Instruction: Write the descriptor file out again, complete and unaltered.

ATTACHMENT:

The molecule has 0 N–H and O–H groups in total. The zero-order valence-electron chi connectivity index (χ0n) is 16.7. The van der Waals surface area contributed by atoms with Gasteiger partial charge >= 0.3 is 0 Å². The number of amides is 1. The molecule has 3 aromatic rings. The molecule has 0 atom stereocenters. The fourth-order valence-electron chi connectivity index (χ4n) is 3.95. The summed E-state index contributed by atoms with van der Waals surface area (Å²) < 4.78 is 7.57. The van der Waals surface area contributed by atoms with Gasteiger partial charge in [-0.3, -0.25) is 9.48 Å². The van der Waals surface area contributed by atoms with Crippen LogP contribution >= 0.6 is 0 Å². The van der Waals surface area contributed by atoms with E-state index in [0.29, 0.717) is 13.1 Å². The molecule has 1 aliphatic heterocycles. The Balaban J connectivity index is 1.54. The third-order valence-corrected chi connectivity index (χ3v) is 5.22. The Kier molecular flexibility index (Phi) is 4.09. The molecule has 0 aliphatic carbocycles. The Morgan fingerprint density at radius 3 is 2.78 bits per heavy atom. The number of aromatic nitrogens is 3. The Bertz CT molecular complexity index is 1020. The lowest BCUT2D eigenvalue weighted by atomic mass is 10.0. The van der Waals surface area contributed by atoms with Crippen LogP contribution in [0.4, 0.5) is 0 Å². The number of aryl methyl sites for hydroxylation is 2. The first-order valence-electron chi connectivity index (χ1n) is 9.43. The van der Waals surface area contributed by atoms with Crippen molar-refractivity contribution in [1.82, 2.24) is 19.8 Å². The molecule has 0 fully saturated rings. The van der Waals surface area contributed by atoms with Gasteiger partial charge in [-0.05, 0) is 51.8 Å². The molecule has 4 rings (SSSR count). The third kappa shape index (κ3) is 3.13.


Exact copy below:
The molecule has 0 N–H and O–H groups in total. The zero-order valence-electron chi connectivity index (χ0n) is 16.7. The van der Waals surface area contributed by atoms with Gasteiger partial charge >= 0.3 is 0 Å². The number of amides is 1. The molecule has 3 aromatic rings. The molecule has 0 atom stereocenters. The fourth-order valence-electron chi connectivity index (χ4n) is 3.95. The summed E-state index contributed by atoms with van der Waals surface area (Å²) < 4.78 is 7.57. The van der Waals surface area contributed by atoms with Gasteiger partial charge in [-0.3, -0.25) is 9.48 Å². The van der Waals surface area contributed by atoms with Crippen LogP contribution >= 0.6 is 0 Å². The van der Waals surface area contributed by atoms with E-state index in [0.29, 0.717) is 13.1 Å². The molecule has 1 aliphatic heterocycles. The Balaban J connectivity index is 1.54. The third-order valence-corrected chi connectivity index (χ3v) is 5.22. The Kier molecular flexibility index (Phi) is 4.09. The molecule has 0 aliphatic carbocycles. The Morgan fingerprint density at radius 3 is 2.78 bits per heavy atom. The number of aromatic nitrogens is 3. The Bertz CT molecular complexity index is 1020. The lowest BCUT2D eigenvalue weighted by atomic mass is 10.0. The van der Waals surface area contributed by atoms with Crippen LogP contribution in [0.4, 0.5) is 0 Å². The number of aryl methyl sites for hydroxylation is 2. The first-order valence-electron chi connectivity index (χ1n) is 9.43. The van der Waals surface area contributed by atoms with Crippen molar-refractivity contribution in [1.82, 2.24) is 19.8 Å². The molecule has 0 fully saturated rings. The van der Waals surface area contributed by atoms with Gasteiger partial charge in [-0.05, 0) is 51.8 Å². The molecule has 4 rings (SSSR count). The third kappa shape index (κ3) is 3.13.